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Second, the global health crisis was triggered by a respiratory syndrome caused by the highly infectious coronavirus, which has left many people short of oxygen and with life-threatening consequences. And finally, the resulting economic crisis has strangled many economies and businesses, leaving major wounds that will need time to heal.

As is often the case, financial markets were early sensors of the crisis. At first, they signalled a breakdown in spring 2020 that dominated the subsequent second quarter of the year. One of the greatest pullbacks in global output followed, as an unprecedented lockdown paralysed the backbone of the economy – the services sector. Then, the policy response set in, scientists learnt more about the nature of the pandemic, and the public recovered from the initial panic. Now at year end, the crisis does not seem to be contained, and the fallout will keep the world busy well into next year – maybe even into 2022. Yet rays of hope have appeared, and the prospects have improved quite substantially. Medical treatments have advanced, vaccines have been developed at breathtaking speed, corporates and individuals have learned to deal with the situation, and policymakers have ramped up their efforts big time. Thus, by the close of the year, the recovery of financial markets following the March breakdown does not look as exaggerated as many had feared back in the summer. Against this backdrop, therefore, we do not see much reason to change course. ‘Stay the course’ has been the mantra and will likely remain so as this storm too shall pass.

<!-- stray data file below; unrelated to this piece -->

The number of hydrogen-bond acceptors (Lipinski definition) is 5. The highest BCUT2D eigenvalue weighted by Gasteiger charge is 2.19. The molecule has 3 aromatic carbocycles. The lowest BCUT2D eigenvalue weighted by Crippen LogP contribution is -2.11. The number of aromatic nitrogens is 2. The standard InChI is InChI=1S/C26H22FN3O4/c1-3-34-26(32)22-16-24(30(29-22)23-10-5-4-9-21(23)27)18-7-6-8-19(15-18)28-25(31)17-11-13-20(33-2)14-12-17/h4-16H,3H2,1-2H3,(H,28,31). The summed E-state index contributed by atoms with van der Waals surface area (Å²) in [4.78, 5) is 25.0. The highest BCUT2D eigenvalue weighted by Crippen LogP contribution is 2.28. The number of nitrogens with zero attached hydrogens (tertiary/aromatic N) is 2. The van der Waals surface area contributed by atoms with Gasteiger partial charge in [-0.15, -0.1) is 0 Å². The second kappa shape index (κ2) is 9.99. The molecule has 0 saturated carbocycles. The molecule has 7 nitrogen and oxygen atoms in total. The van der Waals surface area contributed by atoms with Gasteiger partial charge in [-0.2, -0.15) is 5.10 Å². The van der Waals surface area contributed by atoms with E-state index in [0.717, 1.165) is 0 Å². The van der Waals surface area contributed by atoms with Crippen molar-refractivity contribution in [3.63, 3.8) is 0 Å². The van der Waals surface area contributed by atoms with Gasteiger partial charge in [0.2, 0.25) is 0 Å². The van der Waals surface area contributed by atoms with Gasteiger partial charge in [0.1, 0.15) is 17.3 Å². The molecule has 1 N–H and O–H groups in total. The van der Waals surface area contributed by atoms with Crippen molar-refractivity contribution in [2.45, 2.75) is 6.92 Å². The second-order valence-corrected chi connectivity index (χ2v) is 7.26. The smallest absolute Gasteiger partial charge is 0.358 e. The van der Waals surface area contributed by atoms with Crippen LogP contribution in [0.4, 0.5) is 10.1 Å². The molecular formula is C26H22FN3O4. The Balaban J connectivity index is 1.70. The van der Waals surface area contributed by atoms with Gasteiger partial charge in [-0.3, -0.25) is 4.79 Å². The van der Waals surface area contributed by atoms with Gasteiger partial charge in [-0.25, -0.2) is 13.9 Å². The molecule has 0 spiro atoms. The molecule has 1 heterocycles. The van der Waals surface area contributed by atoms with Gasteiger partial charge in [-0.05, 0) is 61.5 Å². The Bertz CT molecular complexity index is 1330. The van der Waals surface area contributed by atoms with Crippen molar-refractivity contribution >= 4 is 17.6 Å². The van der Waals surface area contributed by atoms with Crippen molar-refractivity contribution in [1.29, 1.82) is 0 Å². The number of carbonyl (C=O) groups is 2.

So this is it for 2020. Thank you for your support and inspiration in this challenging year. The first 2021 edition of our ’Research Weekly’ will be published on 5 January. We wish you a happy holiday season and a good start to the New Year.

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